An AI-Run World Needs to Better Reflect People of Color

As Yuval Noah Harari says, “Those who control the data control the future.” The AI that's being developed today will serve as the baseline for how AI will be built in the future. Data ownership is essential. It’s not just our human right today, but also the key to our future rights. When we neither own their data nor have a say in how it’s used, we leave these decisions in the hands of a select few.Algorithmic auditing is another promising solution. We can define what it means to develop and train algorithms ethically by reviewing the training dataset diversity and biases of those who developed the algorithm. But this baseline way of thinking has barely permeated day-to-day business practices. And even if these reviews are implemented, we have to be mindful of the power structures that will employ them. Much of the power that exists in our drastically changing world comes from free market innovators who are accountable primarily to their shareholders, not their constituents. Some even have the capacity to make or break governments. Take for instance Cambridge Analytica’s parent company SCL Group’s work in election campaigns in Trinidad and Tobago, where “digital attacks” and data microtargeting campaigns were developed to sway votes. External credentialing institutions that set ethical standards, a la The Bar Association for lawyers, could be transformative. They're also necessary.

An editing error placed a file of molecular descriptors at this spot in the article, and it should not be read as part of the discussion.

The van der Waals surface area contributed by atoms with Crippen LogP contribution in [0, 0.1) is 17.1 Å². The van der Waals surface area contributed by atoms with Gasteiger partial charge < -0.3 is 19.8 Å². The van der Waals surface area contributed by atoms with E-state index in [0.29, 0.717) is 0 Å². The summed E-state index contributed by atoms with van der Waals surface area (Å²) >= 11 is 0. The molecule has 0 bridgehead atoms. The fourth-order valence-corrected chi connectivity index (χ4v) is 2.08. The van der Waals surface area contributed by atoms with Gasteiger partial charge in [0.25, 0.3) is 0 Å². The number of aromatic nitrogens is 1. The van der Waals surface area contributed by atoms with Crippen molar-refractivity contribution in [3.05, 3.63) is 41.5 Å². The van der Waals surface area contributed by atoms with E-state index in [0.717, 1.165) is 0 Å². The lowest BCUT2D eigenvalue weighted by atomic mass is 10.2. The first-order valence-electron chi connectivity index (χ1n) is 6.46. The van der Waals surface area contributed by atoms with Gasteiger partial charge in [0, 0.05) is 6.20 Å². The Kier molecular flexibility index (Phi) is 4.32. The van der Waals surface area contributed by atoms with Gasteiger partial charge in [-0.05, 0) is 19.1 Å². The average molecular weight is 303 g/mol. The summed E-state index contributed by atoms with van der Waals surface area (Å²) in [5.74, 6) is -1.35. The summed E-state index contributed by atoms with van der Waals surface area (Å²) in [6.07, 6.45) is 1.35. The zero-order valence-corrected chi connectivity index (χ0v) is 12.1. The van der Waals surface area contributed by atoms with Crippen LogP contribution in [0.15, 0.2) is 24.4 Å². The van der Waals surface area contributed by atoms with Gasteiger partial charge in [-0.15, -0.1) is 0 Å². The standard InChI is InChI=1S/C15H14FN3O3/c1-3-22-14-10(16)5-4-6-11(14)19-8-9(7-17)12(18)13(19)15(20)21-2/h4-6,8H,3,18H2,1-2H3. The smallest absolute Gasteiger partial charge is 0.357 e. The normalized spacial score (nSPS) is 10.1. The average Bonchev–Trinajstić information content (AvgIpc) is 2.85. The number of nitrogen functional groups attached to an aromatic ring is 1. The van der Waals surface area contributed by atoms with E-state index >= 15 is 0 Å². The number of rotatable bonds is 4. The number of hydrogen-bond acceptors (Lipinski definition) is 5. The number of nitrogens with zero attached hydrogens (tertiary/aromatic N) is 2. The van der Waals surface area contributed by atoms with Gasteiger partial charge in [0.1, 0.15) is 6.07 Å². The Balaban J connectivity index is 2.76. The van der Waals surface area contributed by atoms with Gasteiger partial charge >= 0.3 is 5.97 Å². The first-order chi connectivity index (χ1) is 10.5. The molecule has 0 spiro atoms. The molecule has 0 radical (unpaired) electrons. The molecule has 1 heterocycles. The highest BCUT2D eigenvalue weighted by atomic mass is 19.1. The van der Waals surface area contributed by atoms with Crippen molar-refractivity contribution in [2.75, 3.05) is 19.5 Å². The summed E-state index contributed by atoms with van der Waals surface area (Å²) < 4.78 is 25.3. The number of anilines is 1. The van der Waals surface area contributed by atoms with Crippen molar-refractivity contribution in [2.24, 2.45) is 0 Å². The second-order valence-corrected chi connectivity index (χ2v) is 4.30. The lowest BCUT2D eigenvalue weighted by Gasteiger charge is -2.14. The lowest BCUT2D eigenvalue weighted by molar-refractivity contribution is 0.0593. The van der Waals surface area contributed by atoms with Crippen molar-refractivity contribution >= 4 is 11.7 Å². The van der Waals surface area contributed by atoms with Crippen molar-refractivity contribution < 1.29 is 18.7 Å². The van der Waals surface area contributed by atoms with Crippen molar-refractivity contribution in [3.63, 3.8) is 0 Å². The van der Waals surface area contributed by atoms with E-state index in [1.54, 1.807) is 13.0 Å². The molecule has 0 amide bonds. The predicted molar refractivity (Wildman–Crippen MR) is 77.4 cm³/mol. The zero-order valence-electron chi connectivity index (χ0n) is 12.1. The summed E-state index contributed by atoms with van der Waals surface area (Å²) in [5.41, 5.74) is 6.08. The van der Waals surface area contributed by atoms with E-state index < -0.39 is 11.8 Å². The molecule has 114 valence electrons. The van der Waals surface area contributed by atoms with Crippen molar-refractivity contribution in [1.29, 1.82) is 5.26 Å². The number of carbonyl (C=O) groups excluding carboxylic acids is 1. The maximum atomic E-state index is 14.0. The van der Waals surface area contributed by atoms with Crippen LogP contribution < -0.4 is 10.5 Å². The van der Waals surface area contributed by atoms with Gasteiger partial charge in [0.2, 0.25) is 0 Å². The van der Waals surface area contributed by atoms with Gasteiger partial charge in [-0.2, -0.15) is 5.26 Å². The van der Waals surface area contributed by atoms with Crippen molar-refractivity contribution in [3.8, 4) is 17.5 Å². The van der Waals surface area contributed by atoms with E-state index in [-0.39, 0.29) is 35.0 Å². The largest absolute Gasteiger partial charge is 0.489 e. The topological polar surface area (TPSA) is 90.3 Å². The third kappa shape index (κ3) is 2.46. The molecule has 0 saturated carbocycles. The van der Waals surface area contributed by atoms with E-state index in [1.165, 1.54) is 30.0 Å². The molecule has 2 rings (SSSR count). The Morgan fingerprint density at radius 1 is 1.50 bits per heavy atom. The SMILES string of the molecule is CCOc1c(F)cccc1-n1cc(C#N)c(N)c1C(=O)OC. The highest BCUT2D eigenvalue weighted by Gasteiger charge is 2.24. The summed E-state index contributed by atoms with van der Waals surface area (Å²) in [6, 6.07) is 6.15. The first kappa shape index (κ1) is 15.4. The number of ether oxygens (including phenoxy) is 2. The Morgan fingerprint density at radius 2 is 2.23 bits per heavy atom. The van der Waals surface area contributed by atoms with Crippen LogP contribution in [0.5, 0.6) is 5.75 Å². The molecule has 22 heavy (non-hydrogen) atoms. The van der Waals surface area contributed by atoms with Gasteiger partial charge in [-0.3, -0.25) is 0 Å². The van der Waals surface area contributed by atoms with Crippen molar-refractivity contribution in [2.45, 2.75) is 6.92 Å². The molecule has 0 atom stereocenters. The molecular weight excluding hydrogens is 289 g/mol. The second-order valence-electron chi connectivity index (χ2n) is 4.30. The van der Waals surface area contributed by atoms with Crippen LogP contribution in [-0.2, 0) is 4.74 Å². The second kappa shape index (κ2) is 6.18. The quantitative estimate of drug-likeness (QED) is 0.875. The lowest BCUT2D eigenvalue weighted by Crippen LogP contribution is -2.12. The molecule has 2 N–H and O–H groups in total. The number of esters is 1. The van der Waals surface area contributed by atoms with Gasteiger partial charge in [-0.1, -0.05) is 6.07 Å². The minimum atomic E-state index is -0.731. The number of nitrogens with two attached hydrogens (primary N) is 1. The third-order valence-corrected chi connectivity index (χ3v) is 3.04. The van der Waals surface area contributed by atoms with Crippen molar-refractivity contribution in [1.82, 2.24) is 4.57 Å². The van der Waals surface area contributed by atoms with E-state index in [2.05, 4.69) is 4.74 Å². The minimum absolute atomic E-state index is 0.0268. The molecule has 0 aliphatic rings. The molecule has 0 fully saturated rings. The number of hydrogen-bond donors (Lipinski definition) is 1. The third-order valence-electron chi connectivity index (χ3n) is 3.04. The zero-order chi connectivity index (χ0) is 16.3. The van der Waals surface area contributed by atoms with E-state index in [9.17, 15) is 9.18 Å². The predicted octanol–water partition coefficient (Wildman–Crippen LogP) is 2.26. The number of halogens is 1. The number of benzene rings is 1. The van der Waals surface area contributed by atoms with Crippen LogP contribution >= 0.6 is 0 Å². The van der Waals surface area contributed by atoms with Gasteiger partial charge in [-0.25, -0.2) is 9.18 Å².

Coding inclusivity into algorithms is a challenge when most developer teams are made up of paltry percentages of women and of people of color. But we must augment initial training datasets to reflect the actual demographic makeup our society, and allow consumers to opt in to share their data so they are accounted for. We must design technology that doesn’t inadvertently oppress those who have already been oppressed.

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